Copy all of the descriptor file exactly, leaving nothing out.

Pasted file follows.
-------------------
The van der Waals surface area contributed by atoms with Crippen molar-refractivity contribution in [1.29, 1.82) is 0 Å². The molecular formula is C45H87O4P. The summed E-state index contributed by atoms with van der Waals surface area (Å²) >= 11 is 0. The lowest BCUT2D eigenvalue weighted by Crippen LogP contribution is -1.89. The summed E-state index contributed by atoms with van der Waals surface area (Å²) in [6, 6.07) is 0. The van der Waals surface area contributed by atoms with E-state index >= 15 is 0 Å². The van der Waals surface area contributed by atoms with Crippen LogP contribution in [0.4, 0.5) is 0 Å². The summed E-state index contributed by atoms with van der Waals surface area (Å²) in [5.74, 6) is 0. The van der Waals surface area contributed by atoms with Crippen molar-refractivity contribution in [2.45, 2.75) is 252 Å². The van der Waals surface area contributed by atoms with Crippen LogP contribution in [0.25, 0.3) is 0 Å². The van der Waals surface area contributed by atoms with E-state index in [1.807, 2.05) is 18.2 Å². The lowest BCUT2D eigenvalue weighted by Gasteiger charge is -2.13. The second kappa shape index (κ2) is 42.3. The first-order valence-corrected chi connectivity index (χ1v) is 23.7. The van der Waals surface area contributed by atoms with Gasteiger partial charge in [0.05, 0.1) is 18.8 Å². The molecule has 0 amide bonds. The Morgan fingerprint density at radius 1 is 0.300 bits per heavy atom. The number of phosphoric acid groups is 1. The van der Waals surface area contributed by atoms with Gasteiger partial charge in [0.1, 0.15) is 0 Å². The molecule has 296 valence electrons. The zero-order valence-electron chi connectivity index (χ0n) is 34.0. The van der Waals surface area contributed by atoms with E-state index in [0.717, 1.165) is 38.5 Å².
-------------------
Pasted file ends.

The van der Waals surface area contributed by atoms with Crippen molar-refractivity contribution in [1.29, 1.82) is 0 Å². The molecular formula is C45H87O4P. The summed E-state index contributed by atoms with van der Waals surface area (Å²) >= 11 is 0. The lowest BCUT2D eigenvalue weighted by Crippen LogP contribution is -1.89. The summed E-state index contributed by atoms with van der Waals surface area (Å²) in [6, 6.07) is 0. The van der Waals surface area contributed by atoms with E-state index >= 15 is 0 Å². The van der Waals surface area contributed by atoms with Crippen LogP contribution in [0.4, 0.5) is 0 Å². The summed E-state index contributed by atoms with van der Waals surface area (Å²) in [5.74, 6) is 0. The van der Waals surface area contributed by atoms with Crippen molar-refractivity contribution in [2.45, 2.75) is 252 Å². The van der Waals surface area contributed by atoms with Crippen LogP contribution in [0.25, 0.3) is 0 Å². The van der Waals surface area contributed by atoms with E-state index in [1.807, 2.05) is 18.2 Å². The lowest BCUT2D eigenvalue weighted by Gasteiger charge is -2.13. The second kappa shape index (κ2) is 42.3. The first-order valence-corrected chi connectivity index (χ1v) is 23.7. The van der Waals surface area contributed by atoms with Gasteiger partial charge in [0.05, 0.1) is 18.8 Å². The molecule has 0 amide bonds. The Morgan fingerprint density at radius 1 is 0.300 bits per heavy atom. The number of phosphoric acid groups is 1. The van der Waals surface area contributed by atoms with Gasteiger partial charge in [0.1, 0.15) is 0 Å². The molecule has 296 valence electrons. The zero-order valence-electron chi connectivity index (χ0n) is 34.0. The van der Waals surface area contributed by atoms with E-state index in [0.717, 1.165) is 38.5 Å².